Artists like to edit their scenes in software, such as Blender, and want to get accurate previews of the final scenes as quickly as possible. Luckily, with GPU ray tracing, this process has become acceptably interactive. Consider the workflow that is described in this video for an example. Updates can be made frequently, but whenever they happen, the entire image goes from a coarse, noisy rendering to a finer rendering. Whenever the image rendering is restarted, an artist must wait and view the process of the image being formed. This makes it difficult to focus on the actual changes that were caused by modifying the scene. Furthermore, many of these changes mostly affect only a small portion of the image, yet the entire image must be re-rendered for a completely accurate result. Instead, it would be much nicer to render likely affected image areas first to an acceptable level of detail and then replace them with the new results, before doing the rest of the image.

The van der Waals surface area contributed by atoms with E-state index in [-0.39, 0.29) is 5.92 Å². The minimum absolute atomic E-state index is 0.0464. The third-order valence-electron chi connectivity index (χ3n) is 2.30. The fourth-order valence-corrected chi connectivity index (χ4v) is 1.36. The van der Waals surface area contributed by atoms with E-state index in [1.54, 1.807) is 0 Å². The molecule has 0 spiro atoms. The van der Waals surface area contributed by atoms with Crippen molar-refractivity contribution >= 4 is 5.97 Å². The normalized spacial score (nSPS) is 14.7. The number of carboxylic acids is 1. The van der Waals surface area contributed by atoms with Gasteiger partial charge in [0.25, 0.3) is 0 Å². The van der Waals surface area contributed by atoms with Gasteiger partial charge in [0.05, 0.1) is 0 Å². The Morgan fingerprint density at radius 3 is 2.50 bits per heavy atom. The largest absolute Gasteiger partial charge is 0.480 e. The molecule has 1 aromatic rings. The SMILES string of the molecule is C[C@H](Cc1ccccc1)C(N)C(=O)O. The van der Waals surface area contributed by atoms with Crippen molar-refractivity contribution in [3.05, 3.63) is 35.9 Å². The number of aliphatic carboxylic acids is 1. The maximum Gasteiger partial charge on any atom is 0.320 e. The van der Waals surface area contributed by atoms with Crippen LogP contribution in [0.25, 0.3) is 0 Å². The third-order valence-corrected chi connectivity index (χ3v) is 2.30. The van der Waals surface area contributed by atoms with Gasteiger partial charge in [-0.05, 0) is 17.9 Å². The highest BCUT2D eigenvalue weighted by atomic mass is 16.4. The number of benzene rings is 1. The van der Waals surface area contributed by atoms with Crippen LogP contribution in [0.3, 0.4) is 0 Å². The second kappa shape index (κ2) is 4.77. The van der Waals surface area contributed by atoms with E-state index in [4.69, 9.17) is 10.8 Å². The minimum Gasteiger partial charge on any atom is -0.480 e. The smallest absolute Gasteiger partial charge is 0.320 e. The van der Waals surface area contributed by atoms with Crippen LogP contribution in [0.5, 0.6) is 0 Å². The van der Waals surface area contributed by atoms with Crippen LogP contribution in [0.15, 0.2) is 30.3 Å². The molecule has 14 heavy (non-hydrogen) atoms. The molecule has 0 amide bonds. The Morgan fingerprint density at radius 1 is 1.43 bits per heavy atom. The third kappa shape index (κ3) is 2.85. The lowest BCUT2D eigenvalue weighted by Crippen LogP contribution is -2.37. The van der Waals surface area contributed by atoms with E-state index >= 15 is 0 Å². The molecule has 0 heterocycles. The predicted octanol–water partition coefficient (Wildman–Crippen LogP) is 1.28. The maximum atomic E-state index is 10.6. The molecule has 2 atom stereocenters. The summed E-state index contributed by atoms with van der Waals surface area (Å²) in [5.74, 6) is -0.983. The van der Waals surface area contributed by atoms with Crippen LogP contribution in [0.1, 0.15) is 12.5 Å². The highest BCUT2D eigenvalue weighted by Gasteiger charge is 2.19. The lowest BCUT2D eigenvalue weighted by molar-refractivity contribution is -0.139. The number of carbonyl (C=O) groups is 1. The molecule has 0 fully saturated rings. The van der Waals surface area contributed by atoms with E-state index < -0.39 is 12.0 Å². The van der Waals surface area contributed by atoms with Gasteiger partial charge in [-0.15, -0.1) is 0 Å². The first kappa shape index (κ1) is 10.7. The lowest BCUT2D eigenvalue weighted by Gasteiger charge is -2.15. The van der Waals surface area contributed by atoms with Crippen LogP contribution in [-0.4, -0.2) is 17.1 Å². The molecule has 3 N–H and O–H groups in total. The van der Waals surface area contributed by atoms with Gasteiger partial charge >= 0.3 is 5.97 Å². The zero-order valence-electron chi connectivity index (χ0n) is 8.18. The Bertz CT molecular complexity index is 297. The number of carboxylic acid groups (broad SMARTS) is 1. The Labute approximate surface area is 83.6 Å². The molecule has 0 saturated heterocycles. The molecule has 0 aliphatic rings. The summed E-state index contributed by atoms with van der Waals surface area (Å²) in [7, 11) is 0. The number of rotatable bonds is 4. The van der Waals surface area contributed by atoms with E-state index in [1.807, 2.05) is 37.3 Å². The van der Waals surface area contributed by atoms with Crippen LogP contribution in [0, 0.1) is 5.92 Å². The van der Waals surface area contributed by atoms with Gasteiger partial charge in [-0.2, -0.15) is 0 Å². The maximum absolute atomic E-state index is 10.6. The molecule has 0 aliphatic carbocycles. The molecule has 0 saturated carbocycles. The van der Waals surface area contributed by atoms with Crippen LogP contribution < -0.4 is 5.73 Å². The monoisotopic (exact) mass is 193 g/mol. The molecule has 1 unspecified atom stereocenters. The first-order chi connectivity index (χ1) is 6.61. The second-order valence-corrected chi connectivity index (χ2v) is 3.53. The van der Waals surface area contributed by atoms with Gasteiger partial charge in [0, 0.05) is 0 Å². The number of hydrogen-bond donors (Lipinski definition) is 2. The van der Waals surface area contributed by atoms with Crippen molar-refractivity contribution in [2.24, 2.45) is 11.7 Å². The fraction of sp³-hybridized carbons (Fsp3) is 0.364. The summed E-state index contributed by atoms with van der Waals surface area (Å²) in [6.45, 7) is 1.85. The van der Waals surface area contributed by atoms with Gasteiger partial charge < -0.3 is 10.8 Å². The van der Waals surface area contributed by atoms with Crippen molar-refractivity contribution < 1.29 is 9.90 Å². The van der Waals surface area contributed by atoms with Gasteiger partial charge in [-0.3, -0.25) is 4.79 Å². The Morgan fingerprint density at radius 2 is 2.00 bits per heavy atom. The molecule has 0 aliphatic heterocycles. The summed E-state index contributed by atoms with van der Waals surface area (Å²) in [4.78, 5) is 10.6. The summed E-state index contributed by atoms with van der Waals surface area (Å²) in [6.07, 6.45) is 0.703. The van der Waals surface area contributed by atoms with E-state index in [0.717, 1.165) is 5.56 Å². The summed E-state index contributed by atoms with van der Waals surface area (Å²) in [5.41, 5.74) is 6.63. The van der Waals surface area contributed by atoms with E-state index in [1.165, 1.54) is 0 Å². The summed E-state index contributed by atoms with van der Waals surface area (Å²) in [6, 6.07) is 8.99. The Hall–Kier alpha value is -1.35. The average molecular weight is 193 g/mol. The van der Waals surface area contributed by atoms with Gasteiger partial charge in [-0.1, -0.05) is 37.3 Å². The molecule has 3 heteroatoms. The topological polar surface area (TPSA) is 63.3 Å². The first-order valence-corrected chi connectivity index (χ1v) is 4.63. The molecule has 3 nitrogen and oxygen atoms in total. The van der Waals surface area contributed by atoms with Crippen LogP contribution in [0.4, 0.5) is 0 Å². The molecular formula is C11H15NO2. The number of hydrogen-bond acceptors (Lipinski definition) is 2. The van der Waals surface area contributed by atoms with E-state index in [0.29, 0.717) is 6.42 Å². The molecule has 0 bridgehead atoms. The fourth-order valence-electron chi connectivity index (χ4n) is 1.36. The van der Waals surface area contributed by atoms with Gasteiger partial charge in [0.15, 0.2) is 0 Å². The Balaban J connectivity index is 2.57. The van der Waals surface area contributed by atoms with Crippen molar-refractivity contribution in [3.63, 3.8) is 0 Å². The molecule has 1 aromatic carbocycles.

You should first find out what methods are common for updating renderings in the most widely used design suites (Blender, Maya, etc). Once you have a solid idea of what methods are available, you should try to come up with an ideal solution such that someone who is modifying a scene can quickly and easily focus on the impact of making certain changes. In its simplest form, you could use a method that detects the image areas most likely affected by changes of particular scene parameters (e.g., modifying a material), render those image areas to a basic level of detail and replace those image portions with new ones, before updating the rest. However, creative ideas and additional solutions are encouraged! Your solution should be implemented in Blender to make a comparison easy. This should be done so that the artist has an easier time focussing on what changes he/she has to do and, as a result, has an improved workflow for editing. Finally, once you are done, your work should include a small user study to ensure that your changes actually make editing easier.
The project should be implemented in Blender.